I was surprised and disappointed by your story “Russia’s state banks are rotten” (bne June 29, 2015), which contains a number of misleading assertions and implications about VTB. It is also disappointing that you did not give us an opportunity to comment ahead of publication on an article that contains a number of serious claims regarding VTB. I would like to take this opportunity to set the record straight, and to address some of the specific points you make.
It is undeniable that the operating environment for all Russian banks is currently challenging, and that Western sanctions complicate matters further for VTB and other state banks. However, to imply as you do that VTB’s share price and profitability declined as a result of sanctions is as you know a gross oversimplification and in at least one key respect simply inaccurate (our share price is in fact up 93% in ruble terms and 22% in dollar terms since the sanctions were imposed). We have indeed seen a surge in credit costs and interest rates, but all major analysts say this is to a much larger extent due to the fall in the oil price than other factors (including sanctions) combined.
And your unsourced claim that VTB is “Russia's worst bank” is just insulting! We have a large and growing clientele and a broad institutional shareholder base, which simply makes this statement ridiculous.
Some comments on specifics.
The capital increase through an issue of preference shares subscribed for by the government is not a “bailout”. VTB has comfortable capital ratios and solid liquidity. Nor is the bank’s balance sheet in “a mess”, as you allege. Rather, these facilities are to ensure that systemically important banks have sufficient resources to enable them to continue growing and lending to the economy, and do not have to deleverage their balance sheet in the event of new external shocks.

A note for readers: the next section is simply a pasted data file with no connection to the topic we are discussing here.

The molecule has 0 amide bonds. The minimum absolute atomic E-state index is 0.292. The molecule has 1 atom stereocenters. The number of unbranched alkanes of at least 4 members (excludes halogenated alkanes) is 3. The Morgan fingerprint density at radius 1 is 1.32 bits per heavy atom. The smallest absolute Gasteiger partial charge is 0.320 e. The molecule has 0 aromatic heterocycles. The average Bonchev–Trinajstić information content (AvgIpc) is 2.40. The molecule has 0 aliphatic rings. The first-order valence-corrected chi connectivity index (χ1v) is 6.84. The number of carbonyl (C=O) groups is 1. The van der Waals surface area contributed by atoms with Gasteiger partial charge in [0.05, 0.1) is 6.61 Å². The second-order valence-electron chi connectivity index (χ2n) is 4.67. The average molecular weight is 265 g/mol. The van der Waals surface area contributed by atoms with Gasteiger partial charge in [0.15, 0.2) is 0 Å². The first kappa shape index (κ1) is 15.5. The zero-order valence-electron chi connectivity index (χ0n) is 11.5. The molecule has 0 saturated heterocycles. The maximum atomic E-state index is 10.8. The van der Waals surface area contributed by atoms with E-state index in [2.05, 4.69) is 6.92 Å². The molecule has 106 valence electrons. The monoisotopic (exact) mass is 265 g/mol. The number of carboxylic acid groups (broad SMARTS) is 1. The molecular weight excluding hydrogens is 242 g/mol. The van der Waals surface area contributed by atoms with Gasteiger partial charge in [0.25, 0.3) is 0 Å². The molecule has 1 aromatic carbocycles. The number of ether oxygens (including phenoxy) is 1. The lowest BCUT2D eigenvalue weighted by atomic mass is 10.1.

Your graph of “adjusted” net profit uses non-verifiable numbers and questionable methodology (why net off FX costs, when a large part of FX gains are transactional in nature?) to create the misleading impression that VTB was lossmaking in 2014. This would be news to the auditors at Ernst & Young LCC who signed off on our accounts.
Your assertion that “the lucky few that have access to the state-directed loans are enjoying subsidised loans well below market rates” does not stand up to scrutiny either. The reality is just the opposite: the Central Bank’s funding is available for the entire banking system, and is in fact extremely expensive, and VTB's CEO Andrey Kostin has been among the most prominent voices calling for rates to be reduced.
Your interpretation of bank provisioning is not accurate. You say that “if a bank receives $100 in interest income but its provision is $50, it basically means that the bank thinks that it won’t be able to collect on $50 of other loans on which it is eventually due payment”. Actually, provisions refer to the whole amount of the loan, including interest payments due, while interest income only refers to the interest paid due on the loan during the reporting period.
Finally, you make a number of unsupported assertions that are potentially misleading to your readers. VTB Capital has continued to win awards as Russia’s leading investment banking franchise and our segmented reporting shows that investment banking delivers consistent profitability; what is your basis for saying that its “relative performance stands out as being particularly bad” and for alleging a vague and unmeasurable “deterioration across the bank’s entire portfolio”?
As you know, VTB has had a cooperative relationship with Business New Europe for some time. We hope that this can continue, but have serious concerns about the objectivity of this article. We hope that you will either amend the article to reflect our concerns or come back to us to clarify your position.
Vadim Sukhoverkhov, head of VTB press service
Editor's note: bne IntelliNews interviewed VTB CFO Herbert Moos shortly before this article was written and after the first quarter results had been released but was asked specifically not to pose questions concerning the results.
To clarify the question of cheap funding: ownership of the large state-owned banks comes with an implicit guarantee of support by the state - as they are systemically important banks that are in addition partly owned by the state - and so they are perceved as less risky, which reduces their cost of funding when raising money on the market. We didn’t intend to imply that VTB is getting funds from the CBR more cheaply than other Russian banks. The Central Bank of Russia (CBR) is making RUB1 trillion available (bne IntelliNews, May 26, 2015) to 27 selected systemically important banks (bne IntelliNews, June 2, 2015). Both private and state-owned banks are participating in this scheme - not just VTB, which is eligable for RUB307bn of this money (bne IntelliNews, op cit).
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